I wanted to follow up on yesterday’s post about rejection/failure, with a post about how to learn from failure. Failure can seem like a no gain experience, but failure has much to teach you if you take the time to learn. No one would choose failure over success, but sometimes you can’t taste sweet success until you have had a sample of bitter failure. Here are three things you can use to benefit from failure.


Confront the failure and learn from it.

Don’t deny the failure, face it. Sometimes things are just out of your control, there is only so much you can do, but accept responsibility for what you can control. Accept credit where credit is due, but also accept your weaknesses: where could you have done better?

Sometimes the answer to why you failed is not immediately clear. This where communication is key. Reflect on your experience and ask others. What areas do you think you could have improved? Where do others think you could have done better? Ask yourself and ask others who can help you prepare for next time.


Using what you learned from the previous steps, re-evaluate your plan, make it better, and increase your chance of success next time. Re-planning is not starting over. Failure might have delayed your goal, but it did not take away the experience and journey you took to get to where you are today.

Failure is not mortal; if it were you wouldn’t be alive to read this. It makes you more aware for the next time opportunity rolls around. Opportunity is like a bus, there is always another one around the corner.

Realize that Failure is not the end.

The hardest part about failure is not failing itself, but failing to move on. Once you have moved past your failure you win in areas that cannot be measured in money, fame, or even TedTalks, you gain more character, a new appreciation for what you already have, and a new determination to succeed.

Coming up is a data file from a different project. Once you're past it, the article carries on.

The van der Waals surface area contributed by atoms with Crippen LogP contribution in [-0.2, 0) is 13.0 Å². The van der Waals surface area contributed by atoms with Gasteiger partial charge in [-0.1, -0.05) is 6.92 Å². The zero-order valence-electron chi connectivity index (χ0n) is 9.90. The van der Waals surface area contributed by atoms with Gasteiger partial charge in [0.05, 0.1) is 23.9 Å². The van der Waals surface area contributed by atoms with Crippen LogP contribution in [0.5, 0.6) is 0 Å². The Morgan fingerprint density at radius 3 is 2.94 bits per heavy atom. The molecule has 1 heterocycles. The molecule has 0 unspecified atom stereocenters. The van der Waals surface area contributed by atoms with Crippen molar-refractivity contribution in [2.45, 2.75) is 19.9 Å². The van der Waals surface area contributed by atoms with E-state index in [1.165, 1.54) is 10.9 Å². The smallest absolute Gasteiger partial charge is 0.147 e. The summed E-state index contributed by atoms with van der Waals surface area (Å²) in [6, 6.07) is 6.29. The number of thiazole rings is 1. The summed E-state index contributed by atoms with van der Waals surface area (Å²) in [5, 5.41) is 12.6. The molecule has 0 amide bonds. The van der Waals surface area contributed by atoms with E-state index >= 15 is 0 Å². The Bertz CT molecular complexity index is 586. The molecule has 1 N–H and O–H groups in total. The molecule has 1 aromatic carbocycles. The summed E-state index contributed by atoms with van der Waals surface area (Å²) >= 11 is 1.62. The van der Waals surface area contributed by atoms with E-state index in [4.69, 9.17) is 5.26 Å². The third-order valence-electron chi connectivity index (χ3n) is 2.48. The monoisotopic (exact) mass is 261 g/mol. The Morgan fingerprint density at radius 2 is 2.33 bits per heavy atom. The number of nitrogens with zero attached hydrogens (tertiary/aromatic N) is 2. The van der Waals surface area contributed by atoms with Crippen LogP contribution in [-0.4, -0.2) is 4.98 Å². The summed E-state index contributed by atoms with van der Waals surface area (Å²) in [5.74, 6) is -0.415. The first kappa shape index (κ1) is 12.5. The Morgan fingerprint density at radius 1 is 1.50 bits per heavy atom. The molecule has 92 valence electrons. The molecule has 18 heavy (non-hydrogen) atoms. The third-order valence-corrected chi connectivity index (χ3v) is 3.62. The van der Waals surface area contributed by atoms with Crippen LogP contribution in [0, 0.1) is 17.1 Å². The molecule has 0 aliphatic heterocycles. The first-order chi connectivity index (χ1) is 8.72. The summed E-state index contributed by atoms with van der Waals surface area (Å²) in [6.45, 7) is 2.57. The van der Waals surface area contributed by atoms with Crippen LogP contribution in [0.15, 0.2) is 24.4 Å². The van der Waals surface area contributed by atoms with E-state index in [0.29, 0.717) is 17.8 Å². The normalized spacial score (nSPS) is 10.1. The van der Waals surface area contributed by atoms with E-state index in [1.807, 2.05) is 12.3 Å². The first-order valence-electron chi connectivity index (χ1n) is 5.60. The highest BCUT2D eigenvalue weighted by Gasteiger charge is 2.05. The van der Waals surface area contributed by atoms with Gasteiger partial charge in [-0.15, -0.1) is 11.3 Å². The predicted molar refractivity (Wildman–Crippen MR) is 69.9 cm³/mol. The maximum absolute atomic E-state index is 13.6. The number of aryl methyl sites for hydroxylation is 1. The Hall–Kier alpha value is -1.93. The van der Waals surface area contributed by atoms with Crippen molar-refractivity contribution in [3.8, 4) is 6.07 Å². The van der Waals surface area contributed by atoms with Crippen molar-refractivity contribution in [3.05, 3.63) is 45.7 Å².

Failure is not failing to accomplish your goal; it is failing to get back up.


Learn from failure and push forward.

If you have any comments, suggestions for future topics, or want write contact me at

My blog is updated daily. Come back tomorrow for another article.

How to Handle Rejection

TED (Technology, Entertainment and Design) is a series of conferences that take place all over the world and promote “ideas worth spreading.” If you have been following my blog, you know that I love using TedTalks to supplement my articles.

I find TED to be one of the most innovative platform of the 21st century, no where else can a talk entitled “10 things you didn’t know about orgasm” be on the same playlist as one entitled “Wii Remote hacks for educators”(and if you say YouTube, the video on YouTube are probably TedTalks).

One of my goals has been to give a Talk.  About what you might ask (Hint: look at the blog)? My ideal talk would be about setting goals and accomplishing them. Going beyond just positive thinking and actually having a plan, making time, and committing yourself to your goal.

Recently, a student competition opened up for the 2013 TedxYale. When I saw the announcement, I immediately signed up. The weeks following, I crafted my speech, rehearsed, and asked for feedback from my support network. Earlier this week, I auditioned.

Today the results came via email. I clicked on the message, read the first two sentences, and closed my mail, “Thank you for competing in this year’s TEDxYale Student Speaker Competition. We really enjoyed getting to know you and having a chance to listen to your story.”